Thank you all for the many well thought-out comments on last week’s post. In spite of me breaking the first law of blogging, (never post anything ironic without including a smiley face or lol), you gave me some deep personal insights into what we really gain from our kendo practice.
The qualities you mentioned or described included, courage, perseverance, perception, the ability to stay calm under pressure and perhaps the most interesting from my perspective, durability and stamina; keeping our kendo practice moving forward into our old age.
In comparison to my teachers and seniors I am a mere child at the age of 64 and yet I look forward to each keiko session as much as I did when I started aged 17. I can’t remember what it is like not to do kendo but I am fairly certain that I feel better than many of my peers who lead more sedentary lives. OK, so the knees do ache a bit the morning after practice, but apart from that, fingers crossed, my capacity to enjoy kendo and life in general is undiminished.
Kendo has a way of making allowances for the changes brought about by aging that many other sports and pastimes do not. I have heard stories about heart-attacks in the squash courts, whereas in kendo if you learn to breathe correctly and keep going, kizeme takes over from physical power and you can continue to train with younger, fitter partners.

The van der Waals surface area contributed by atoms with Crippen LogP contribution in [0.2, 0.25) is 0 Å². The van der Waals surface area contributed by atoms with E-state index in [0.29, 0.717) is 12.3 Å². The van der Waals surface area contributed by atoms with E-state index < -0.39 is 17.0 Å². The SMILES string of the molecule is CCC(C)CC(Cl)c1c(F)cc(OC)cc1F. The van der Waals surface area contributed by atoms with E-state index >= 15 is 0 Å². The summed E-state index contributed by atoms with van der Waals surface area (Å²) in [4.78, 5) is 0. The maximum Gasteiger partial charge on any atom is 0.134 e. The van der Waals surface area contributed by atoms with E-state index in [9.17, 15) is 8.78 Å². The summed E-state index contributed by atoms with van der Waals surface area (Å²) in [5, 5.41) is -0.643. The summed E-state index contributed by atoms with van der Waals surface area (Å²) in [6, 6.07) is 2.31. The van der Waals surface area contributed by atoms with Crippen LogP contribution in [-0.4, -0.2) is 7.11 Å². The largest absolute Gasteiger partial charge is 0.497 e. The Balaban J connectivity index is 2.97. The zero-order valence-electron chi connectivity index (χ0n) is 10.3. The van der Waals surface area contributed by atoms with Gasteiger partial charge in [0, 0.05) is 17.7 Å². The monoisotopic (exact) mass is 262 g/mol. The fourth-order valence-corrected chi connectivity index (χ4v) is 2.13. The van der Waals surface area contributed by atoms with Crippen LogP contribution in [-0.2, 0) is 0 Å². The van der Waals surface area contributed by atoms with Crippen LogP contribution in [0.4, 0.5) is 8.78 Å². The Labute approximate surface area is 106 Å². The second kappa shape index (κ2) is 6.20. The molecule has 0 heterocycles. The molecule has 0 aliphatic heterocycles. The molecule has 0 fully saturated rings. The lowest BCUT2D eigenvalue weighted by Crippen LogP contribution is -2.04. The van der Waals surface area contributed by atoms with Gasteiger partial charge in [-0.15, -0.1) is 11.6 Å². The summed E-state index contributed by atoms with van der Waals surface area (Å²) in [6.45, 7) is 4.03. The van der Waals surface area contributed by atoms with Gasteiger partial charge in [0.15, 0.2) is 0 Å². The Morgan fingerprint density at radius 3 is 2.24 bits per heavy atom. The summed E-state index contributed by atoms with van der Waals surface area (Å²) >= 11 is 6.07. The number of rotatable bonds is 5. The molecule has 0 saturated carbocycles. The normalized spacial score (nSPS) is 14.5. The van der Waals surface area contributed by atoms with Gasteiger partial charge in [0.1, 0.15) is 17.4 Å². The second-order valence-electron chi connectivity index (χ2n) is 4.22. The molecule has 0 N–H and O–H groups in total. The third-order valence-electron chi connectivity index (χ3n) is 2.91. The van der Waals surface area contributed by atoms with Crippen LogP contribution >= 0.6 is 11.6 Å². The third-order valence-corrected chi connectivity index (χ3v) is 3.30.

What was also obvious is that most people embraced the fact the kendo really is a lifelong route to self-improvement and not just a competitive sport. You also gave me some great examples of how you put the benefits of your keiko into action. Eric’s coolness in avoiding being hit with a 300kg piece of metal and Steven’s resilience in the face of life threatening cancer and its painful treatment are 2 very different, but equally valid examples.
I am writing this in advance of its Monday morning post, as I am spending the weekend at the European Referees’ Seminar in Brussels. As well as brushing up refereeing skills it is a great opportunity to catch-up with old kendo friends. Getting together with other kendoka, be it in person or through this blog, reminds me of my other reason for continuing kendo. It’s great to be part of an international community of like-minded people.